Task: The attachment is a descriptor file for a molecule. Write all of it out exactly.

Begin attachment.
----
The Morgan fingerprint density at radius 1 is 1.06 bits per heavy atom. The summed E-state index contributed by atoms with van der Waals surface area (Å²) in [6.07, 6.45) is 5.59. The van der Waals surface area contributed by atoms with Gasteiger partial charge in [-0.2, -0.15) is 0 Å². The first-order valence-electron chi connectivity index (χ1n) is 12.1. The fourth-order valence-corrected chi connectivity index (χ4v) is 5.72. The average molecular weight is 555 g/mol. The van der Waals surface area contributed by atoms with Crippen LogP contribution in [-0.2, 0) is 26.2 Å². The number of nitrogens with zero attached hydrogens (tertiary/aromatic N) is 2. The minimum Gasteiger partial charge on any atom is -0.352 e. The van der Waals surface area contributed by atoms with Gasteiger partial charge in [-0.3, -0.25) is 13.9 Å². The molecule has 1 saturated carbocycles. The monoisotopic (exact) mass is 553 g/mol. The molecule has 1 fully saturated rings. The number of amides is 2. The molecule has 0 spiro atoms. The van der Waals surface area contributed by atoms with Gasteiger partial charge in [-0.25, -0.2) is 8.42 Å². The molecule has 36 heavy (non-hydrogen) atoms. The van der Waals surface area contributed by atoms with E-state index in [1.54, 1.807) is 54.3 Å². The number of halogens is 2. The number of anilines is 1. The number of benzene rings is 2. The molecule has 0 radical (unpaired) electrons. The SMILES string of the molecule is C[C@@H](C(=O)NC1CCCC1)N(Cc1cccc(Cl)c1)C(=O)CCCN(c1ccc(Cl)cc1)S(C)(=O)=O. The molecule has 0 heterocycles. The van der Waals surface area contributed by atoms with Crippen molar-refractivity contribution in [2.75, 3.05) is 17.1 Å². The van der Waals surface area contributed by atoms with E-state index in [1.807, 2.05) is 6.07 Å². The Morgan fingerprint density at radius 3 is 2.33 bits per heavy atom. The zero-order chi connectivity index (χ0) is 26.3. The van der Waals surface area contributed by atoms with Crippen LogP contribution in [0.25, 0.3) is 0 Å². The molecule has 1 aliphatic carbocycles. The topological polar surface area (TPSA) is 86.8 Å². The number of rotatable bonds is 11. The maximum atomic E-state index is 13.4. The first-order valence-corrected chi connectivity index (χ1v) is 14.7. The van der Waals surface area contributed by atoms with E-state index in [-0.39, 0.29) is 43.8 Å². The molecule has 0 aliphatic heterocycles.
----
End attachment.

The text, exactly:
The Morgan fingerprint density at radius 1 is 1.06 bits per heavy atom. The summed E-state index contributed by atoms with van der Waals surface area (Å²) in [6.07, 6.45) is 5.59. The van der Waals surface area contributed by atoms with Gasteiger partial charge in [-0.2, -0.15) is 0 Å². The first-order valence-electron chi connectivity index (χ1n) is 12.1. The fourth-order valence-corrected chi connectivity index (χ4v) is 5.72. The average molecular weight is 555 g/mol. The van der Waals surface area contributed by atoms with Crippen LogP contribution in [-0.2, 0) is 26.2 Å². The number of nitrogens with zero attached hydrogens (tertiary/aromatic N) is 2. The minimum Gasteiger partial charge on any atom is -0.352 e. The van der Waals surface area contributed by atoms with Gasteiger partial charge in [-0.3, -0.25) is 13.9 Å². The molecule has 1 saturated carbocycles. The monoisotopic (exact) mass is 553 g/mol. The molecule has 1 fully saturated rings. The number of amides is 2. The molecule has 0 spiro atoms. The van der Waals surface area contributed by atoms with Gasteiger partial charge in [-0.25, -0.2) is 8.42 Å². The molecule has 36 heavy (non-hydrogen) atoms. The van der Waals surface area contributed by atoms with E-state index in [1.54, 1.807) is 54.3 Å². The number of halogens is 2. The number of anilines is 1. The number of benzene rings is 2. The molecule has 0 radical (unpaired) electrons. The SMILES string of the molecule is C[C@@H](C(=O)NC1CCCC1)N(Cc1cccc(Cl)c1)C(=O)CCCN(c1ccc(Cl)cc1)S(C)(=O)=O. The molecule has 0 heterocycles. The van der Waals surface area contributed by atoms with Crippen molar-refractivity contribution in [2.75, 3.05) is 17.1 Å². The van der Waals surface area contributed by atoms with E-state index in [1.807, 2.05) is 6.07 Å². The Morgan fingerprint density at radius 3 is 2.33 bits per heavy atom. The zero-order chi connectivity index (χ0) is 26.3. The van der Waals surface area contributed by atoms with Crippen LogP contribution in [0.25, 0.3) is 0 Å². The molecule has 1 aliphatic carbocycles. The topological polar surface area (TPSA) is 86.8 Å². The number of rotatable bonds is 11. The maximum atomic E-state index is 13.4. The first-order valence-corrected chi connectivity index (χ1v) is 14.7. The van der Waals surface area contributed by atoms with E-state index in [-0.39, 0.29) is 43.8 Å². The molecule has 0 aliphatic heterocycles.